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Watering our Vegetables, Herbs, Flowers and especially Container Plants, is our chief job with this early and persistent heatwave. Soaking deeply is a necessity now, no overhead sprinkling, no half-measures will do! Against the general rule of thumb, it is also advisable to water in the morning AND evening, keeping in mind that it is the soil we want to get wet, not the leaves and flowers. If a plant is dessicated, however, a spritzing of leaves is restorative and needed.
Mulch is also such a help at this time, since it helps retain the water we put down, and keeps the soil cooler and slows evaporation .
Doing a visual inspection of the Garden in the morning is essential to knowing whether or not your watering is effective and sufficient. Look for plants that are not recovered from yesterday’s wilt – these will tell you that they have not been given enough to recouperate, and will need watching. By morning everything should be back up to snuff, no curled, papery looking leaves, no wilted stems.
Leaving the hose to run at the base of plants, trees, shrubs is the best way to assure that they receive a deep watering. It requires us to get out earlier than we may like, but it will be worth it once the heat passes, and you will have gotten your Garden through it and come out the other side with all your tomatoes intact! Tomatoes and other fruiting veggies will often abort fruit when stressed. Keeping them happy, i.e watered, will head off their survival tactic of dropping.
Watch, too, for the fungus and wilts that inevitably begin harrowing us this time of year. Squash, cucumbers, and others, start to look yellowish and pallid. The affected leaves should be removed IMMEDIATELY, and a Garden-safe Fungicide should be sprayed on the leaves and soil under the plants. Spraying all has to be done before around eight o’clock in the morning to avoid damaging the leaves with sunlight.
Flea-beetles are probably lacing the leaves of your Eggplants. Again, remove the most severely affected leaves, and spray with any food-safe killer – Safer soap, Volck oil solution, Sevin. You will need to watch and anticipate re-spraying in a couple of weeks to kill the adorable hatchlings!
Garden culture suggests we spend a little time removing the bottom leaves off our Tomatoes and Peppers, and all other plants that trail to the ground. Those trailing leaves are a ladder by which fungus and bugs get up into the now elongating plants and do their damage. Removing all the leaves up to the one-foot point also allows better air-flow, which also helps reduce fungal and insect issues.
Let us do a proper Rain Dance, and hope that this stretch of high temperatures ends soon. Till then, Water, my friends, Water without ceasing!
Hey, fellow Garden- gnomes, the weather prediction for this week is for it to get into the 100′s! Don’t let it get ahead of us and our vegatative investments! Resolve to rise early to get your deep watering done BEFORE the heatwave crashes. Watering now, early and often, will help the garden withstand the rise in temperature. The glory of our summer is that, with enough water, it is exactly the conditions inside a greenhouse. If there is a paucity of it, it is like a humid desert. Let’s make it on the greenhouse side.
After the heat breaks, remember to fertilize again. The plants in containers will have nearly exhausted their last feeding unless it was done in the last two weeks, and even then, I would give them a weak solution just for the heck of it.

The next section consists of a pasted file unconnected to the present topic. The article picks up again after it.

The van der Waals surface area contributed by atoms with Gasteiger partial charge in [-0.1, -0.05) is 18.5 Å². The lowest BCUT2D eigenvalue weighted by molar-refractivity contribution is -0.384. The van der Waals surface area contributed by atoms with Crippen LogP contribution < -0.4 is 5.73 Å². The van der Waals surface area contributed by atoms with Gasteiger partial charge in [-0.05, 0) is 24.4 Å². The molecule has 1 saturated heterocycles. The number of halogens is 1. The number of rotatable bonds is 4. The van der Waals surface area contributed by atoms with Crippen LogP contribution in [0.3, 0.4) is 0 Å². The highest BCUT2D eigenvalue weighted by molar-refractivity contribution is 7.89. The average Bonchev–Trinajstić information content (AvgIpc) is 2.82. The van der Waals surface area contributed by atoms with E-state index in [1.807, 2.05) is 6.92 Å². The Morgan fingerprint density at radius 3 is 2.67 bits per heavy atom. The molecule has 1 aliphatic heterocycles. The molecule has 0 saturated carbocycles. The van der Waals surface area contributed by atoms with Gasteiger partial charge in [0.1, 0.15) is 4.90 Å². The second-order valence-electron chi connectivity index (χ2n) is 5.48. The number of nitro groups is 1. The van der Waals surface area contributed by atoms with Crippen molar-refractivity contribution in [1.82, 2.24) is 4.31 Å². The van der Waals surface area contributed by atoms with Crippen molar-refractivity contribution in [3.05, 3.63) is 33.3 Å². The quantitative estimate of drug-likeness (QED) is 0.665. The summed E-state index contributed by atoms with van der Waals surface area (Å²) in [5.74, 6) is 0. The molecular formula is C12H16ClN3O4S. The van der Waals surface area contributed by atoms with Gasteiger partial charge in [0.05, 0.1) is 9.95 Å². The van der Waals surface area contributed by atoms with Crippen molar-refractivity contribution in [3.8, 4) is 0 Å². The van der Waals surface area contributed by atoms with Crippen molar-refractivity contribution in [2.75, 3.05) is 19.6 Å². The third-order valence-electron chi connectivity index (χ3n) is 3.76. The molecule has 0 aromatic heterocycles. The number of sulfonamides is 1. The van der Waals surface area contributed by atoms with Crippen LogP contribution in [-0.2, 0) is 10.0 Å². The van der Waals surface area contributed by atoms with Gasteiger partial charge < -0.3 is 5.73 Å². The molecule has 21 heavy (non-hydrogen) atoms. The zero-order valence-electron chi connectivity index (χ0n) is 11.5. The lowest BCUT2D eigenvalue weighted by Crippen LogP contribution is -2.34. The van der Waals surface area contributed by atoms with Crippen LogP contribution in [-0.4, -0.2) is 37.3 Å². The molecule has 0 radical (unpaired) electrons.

If your Mediterranean Herbs are in full bloom, let them finish before you harvest. The best time to harvest Thyme, Marjoram, Oregano, etc, is just as the flower heads begin to open. That is when they are most packed with the essential oils that give them their Virtue. After they bloom, cut them back fairly severely, dry or otherwise prepare them for use. The aforementioned herbs, along with Basil, and Parseley, can be stored in the freezer for a year or more in a Ziploc bag with enough Olive oil to cover them. When they are removed for use in soups, sauces and stews, they are nearly as fresh as the day they were picked.
Drying is the next best way to preserve herbal abundance. Laying down paper towel, out of the sun, rinse and shake out the herbs, held in bunches. Separating the stems and making sure there is airspace between all, leave them to dry. The time required can vary depending on how dry your home is, but it usually takes a week, maybe more. When they are crispy-dry, I strip the leaves and small stems from the larger stems and branches over a cookie sheet, and tip the remains over to the end to place in clean, re-used herb containers or jelly jars. Don’t forget to mark them: type of herb and year.
As the Basil harvest begins to overwhelm you, get out the food processor and my favorite Pesto recipe and get blending! It is a tad time-consuming, but it is one of the most thoughtful, healthful, and eagerly received gifts at the Holidays. And when you don’t feel like working too hard for a meal, getting out the little tubs of Goodness is an easy, delicious addendum to any meal, or to add to a Lasana, or spoon a dollop on the last tomatoes of the season, with some Mozzerella cheese and a little salt ground on top for a taste of Caprese.
If you would like to share recipes for preserving or for making, please feel free to add them here. Sharing is caring, and yummy!
Living Romantically is easy with a few quick tips: the old calssic of taking flowers in and secnting the room with them. For Gardenias, try to take them in the morning, just those that are beginning to open, and float them in a shallow bowl. One bowl in each room, if you have such abundance. Three to five blooms in each receptacle puts out alot of FlowerPower! Aromatherapy 101!